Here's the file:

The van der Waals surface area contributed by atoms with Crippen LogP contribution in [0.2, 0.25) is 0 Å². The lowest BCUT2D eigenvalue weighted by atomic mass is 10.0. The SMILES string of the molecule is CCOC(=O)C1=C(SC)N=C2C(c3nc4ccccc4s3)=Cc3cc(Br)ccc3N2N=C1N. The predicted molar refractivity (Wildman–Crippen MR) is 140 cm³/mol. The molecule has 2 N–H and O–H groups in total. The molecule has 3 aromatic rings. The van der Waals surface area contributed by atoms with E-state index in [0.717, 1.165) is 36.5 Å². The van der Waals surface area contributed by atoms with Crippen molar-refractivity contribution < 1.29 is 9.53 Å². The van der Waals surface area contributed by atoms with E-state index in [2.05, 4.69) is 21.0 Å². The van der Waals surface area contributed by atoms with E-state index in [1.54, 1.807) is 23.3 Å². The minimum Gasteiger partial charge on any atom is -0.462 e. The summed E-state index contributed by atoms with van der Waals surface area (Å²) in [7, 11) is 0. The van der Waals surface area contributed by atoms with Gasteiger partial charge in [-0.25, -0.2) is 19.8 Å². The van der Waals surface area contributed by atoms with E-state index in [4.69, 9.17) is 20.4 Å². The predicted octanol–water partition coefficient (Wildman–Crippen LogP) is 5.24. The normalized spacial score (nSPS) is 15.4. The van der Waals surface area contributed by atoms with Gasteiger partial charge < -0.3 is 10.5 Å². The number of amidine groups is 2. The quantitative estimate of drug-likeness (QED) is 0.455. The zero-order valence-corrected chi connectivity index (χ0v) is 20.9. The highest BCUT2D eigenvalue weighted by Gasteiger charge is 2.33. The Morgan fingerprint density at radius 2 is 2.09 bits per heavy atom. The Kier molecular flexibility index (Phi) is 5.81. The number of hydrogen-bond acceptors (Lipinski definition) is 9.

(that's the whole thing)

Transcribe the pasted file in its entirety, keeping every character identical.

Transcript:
The van der Waals surface area contributed by atoms with Crippen LogP contribution in [0.2, 0.25) is 0 Å². The lowest BCUT2D eigenvalue weighted by atomic mass is 10.0. The SMILES string of the molecule is CCOC(=O)C1=C(SC)N=C2C(c3nc4ccccc4s3)=Cc3cc(Br)ccc3N2N=C1N. The predicted molar refractivity (Wildman–Crippen MR) is 140 cm³/mol. The molecule has 2 N–H and O–H groups in total. The molecule has 3 aromatic rings. The van der Waals surface area contributed by atoms with E-state index in [0.717, 1.165) is 36.5 Å². The van der Waals surface area contributed by atoms with Crippen molar-refractivity contribution < 1.29 is 9.53 Å². The van der Waals surface area contributed by atoms with E-state index in [2.05, 4.69) is 21.0 Å². The van der Waals surface area contributed by atoms with E-state index in [1.54, 1.807) is 23.3 Å². The minimum Gasteiger partial charge on any atom is -0.462 e. The summed E-state index contributed by atoms with van der Waals surface area (Å²) in [7, 11) is 0. The van der Waals surface area contributed by atoms with Gasteiger partial charge in [-0.25, -0.2) is 19.8 Å². The van der Waals surface area contributed by atoms with E-state index in [4.69, 9.17) is 20.4 Å². The predicted octanol–water partition coefficient (Wildman–Crippen LogP) is 5.24. The normalized spacial score (nSPS) is 15.4. The van der Waals surface area contributed by atoms with Gasteiger partial charge < -0.3 is 10.5 Å². The number of amidine groups is 2. The quantitative estimate of drug-likeness (QED) is 0.455. The zero-order valence-corrected chi connectivity index (χ0v) is 20.9. The highest BCUT2D eigenvalue weighted by Gasteiger charge is 2.33. The Morgan fingerprint density at radius 2 is 2.09 bits per heavy atom. The Kier molecular flexibility index (Phi) is 5.81. The number of hydrogen-bond acceptors (Lipinski definition) is 9.